Last Wednesday was historic for the climate mobilization cause in Los Angeles: we joined Naomi Klein, City Councilmember Paul Koretz, Republican Mayor of Lancaster, CA, and a coalition of leading Angeleno community organizers to announce the formation of a Climate Justice Mobilization 2025 working group.
Its mission: to achieve a carbon-neutral Los Angeles by 2025, through a WWII-scale climate mobilization rooted in environmental justice and the principles of the Leap Manifesto!
The Climate Mobilization team has been working with Councilmember Koretz’s office and the Leap team on this effort behind the scenes for months, and we are very excited to see L.A. citizens taking on the concept of climate emergency mobilization and adapting it to the needs of their own communities. I am thrilled that Angeleños are taking on the imperative of WWII-scale mobilization and aiming enthusiastically for carbon-neutrality by 2025 plus drawdown. This is easily the most excited and hopeful I’ve felt since Nov. 8.
This is the most ambitious advocacy of a rapid transition to zero emissions, plus a major carbon drawdown effort, of any major metropolitan area in the United States. And I am thrilled that the 2016 Democratic platform language calling for a WWII-scale emergency climate mobilization played a key role in motivating this effort.
I am also cautiously optimistic that, if we succeed in this daunting effort, the L.A. mobilization effort could catalyze emergency climate mobilization on a massive scale, far beyond the confines of Southern California. To learn more about the L.A. climate mobilization and to stay in the loop, click here and sign up:
The withdrawal from the Paris Agreement, while discouraging to many, may be the best thing that’s happened to climate politics in a long time. The illusion of meaningful global climate action has been shattered. As the world community stares into the abyss, an opening has emerged for heroic mobilization aimed at restoring a safe climate.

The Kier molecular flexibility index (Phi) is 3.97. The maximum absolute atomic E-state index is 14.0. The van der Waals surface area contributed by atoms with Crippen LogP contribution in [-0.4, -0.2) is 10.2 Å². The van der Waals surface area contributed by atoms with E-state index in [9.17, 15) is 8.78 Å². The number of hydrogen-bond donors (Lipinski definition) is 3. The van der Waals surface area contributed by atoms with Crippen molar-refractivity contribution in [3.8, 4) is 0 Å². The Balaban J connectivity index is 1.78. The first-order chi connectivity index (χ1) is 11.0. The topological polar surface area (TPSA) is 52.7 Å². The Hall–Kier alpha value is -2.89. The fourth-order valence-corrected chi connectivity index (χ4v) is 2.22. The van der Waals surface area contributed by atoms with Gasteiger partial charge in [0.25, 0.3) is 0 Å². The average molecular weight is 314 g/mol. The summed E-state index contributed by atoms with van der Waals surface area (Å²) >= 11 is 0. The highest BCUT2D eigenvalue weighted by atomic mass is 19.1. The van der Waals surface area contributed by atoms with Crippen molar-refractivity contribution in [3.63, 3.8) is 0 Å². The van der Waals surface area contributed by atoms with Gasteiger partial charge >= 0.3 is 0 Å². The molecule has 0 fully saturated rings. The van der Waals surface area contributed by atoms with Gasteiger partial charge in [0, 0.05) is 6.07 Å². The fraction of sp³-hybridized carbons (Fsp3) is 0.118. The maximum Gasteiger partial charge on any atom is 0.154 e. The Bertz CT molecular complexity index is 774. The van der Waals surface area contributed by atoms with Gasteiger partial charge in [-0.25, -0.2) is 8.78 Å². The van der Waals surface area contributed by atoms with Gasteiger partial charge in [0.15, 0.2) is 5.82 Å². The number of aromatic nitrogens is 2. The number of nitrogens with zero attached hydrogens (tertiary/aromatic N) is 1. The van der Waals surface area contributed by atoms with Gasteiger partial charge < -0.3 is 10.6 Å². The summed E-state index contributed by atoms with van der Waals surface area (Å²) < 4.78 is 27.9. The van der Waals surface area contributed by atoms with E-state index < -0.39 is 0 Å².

Last Wednesday, the courage of Paul Koretz allowed us to seize that opportunity. I spoke with the councilmember after the press conference and came away convinced that he understands we have a 10-year window at most left to transform our entire economy. He assured me that failure is not an option. We discussed how his father Erich escaped Nazi Germany in 1939; the councilmember grasps the consequences of abrupt civilizational breakdown.
The press conference gave me hope that the level of threat we face is becoming more widely understood. Rex Parris, a one-man climate mobilization who is leading his city of 160,000 rapidly toward net-zero energy, warned that runaway global warming poses 10 times as great a risk to Americans as the Axis Powers of the ’40s.
And Naomi Klein, who has a new book out called No Is Not Enough, embraced the call for a WWII-scale climate mobilization, describing how we can confront our many social emergencies as we overcome the climate emergency by organizing with an intersectional perspective in mind. This is the goal of the L.A. Leap Manifesto, a forthcoming platform document that will help guide the L.A. Climate Mobilization effort.
Why focus on Los Angeles? As the Trump administration’s war on the climate accelerates, the world is looking to California, and its largest city, to protect humanity from catastrophe. According to Coral Davenport of The New York Times, “California is emerging as the nation’s de facto negotiator with the world on the environment."
When it comes to mass movement organizing and economic mobilization resources, few areas in the world best Los Angeles. World War II created modern L.A., and the city remained on a war footing from Pearl Harbor through the end of the Vietnam War. The L.A. metro area contains the largest collection of engineers in America, an army of designers, and a huge number of Ph.D. scientists employed at the NASA Jet Propulsion Laboratory, CalTech, and other institutions. And Hollywood, which played a key role in promoting war bond drives during WWII, continues to dominate global culture.